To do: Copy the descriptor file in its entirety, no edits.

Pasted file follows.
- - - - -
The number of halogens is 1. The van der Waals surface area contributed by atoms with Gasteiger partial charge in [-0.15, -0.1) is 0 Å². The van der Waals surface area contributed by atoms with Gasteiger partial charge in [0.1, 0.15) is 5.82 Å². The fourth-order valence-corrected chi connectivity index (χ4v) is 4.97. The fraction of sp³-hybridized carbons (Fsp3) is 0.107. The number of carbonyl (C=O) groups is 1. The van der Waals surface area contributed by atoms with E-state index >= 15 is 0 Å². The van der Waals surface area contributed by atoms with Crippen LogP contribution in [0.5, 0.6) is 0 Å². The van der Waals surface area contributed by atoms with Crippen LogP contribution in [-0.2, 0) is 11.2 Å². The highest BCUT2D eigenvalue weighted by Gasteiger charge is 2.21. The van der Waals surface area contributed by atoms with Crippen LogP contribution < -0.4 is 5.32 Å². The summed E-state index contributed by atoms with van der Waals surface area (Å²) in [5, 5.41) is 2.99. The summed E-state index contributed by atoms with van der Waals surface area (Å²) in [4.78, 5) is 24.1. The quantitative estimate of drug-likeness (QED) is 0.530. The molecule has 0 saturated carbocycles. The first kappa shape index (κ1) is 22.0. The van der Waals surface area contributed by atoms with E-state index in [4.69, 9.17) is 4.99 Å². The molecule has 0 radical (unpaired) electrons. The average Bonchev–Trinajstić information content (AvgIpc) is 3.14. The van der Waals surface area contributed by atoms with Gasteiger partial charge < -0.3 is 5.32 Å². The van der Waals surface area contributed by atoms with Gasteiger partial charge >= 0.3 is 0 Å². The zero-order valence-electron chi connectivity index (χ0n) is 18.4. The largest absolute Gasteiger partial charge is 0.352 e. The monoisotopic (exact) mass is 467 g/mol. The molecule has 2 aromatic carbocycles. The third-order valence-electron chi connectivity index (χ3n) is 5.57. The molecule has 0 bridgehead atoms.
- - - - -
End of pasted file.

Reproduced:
The number of halogens is 1. The van der Waals surface area contributed by atoms with Gasteiger partial charge in [-0.15, -0.1) is 0 Å². The van der Waals surface area contributed by atoms with Gasteiger partial charge in [0.1, 0.15) is 5.82 Å². The fourth-order valence-corrected chi connectivity index (χ4v) is 4.97. The fraction of sp³-hybridized carbons (Fsp3) is 0.107. The number of carbonyl (C=O) groups is 1. The van der Waals surface area contributed by atoms with E-state index >= 15 is 0 Å². The van der Waals surface area contributed by atoms with Crippen LogP contribution in [0.5, 0.6) is 0 Å². The van der Waals surface area contributed by atoms with Crippen LogP contribution in [-0.2, 0) is 11.2 Å². The highest BCUT2D eigenvalue weighted by Gasteiger charge is 2.21. The van der Waals surface area contributed by atoms with Crippen LogP contribution < -0.4 is 5.32 Å². The summed E-state index contributed by atoms with van der Waals surface area (Å²) in [5, 5.41) is 2.99. The summed E-state index contributed by atoms with van der Waals surface area (Å²) in [4.78, 5) is 24.1. The quantitative estimate of drug-likeness (QED) is 0.530. The molecule has 0 saturated carbocycles. The first kappa shape index (κ1) is 22.0. The van der Waals surface area contributed by atoms with E-state index in [4.69, 9.17) is 4.99 Å². The molecule has 0 radical (unpaired) electrons. The average Bonchev–Trinajstić information content (AvgIpc) is 3.14. The van der Waals surface area contributed by atoms with Gasteiger partial charge < -0.3 is 5.32 Å². The van der Waals surface area contributed by atoms with Gasteiger partial charge >= 0.3 is 0 Å². The zero-order valence-electron chi connectivity index (χ0n) is 18.4. The largest absolute Gasteiger partial charge is 0.352 e. The monoisotopic (exact) mass is 467 g/mol. The molecule has 2 aromatic carbocycles. The third-order valence-electron chi connectivity index (χ3n) is 5.57. The molecule has 0 bridgehead atoms.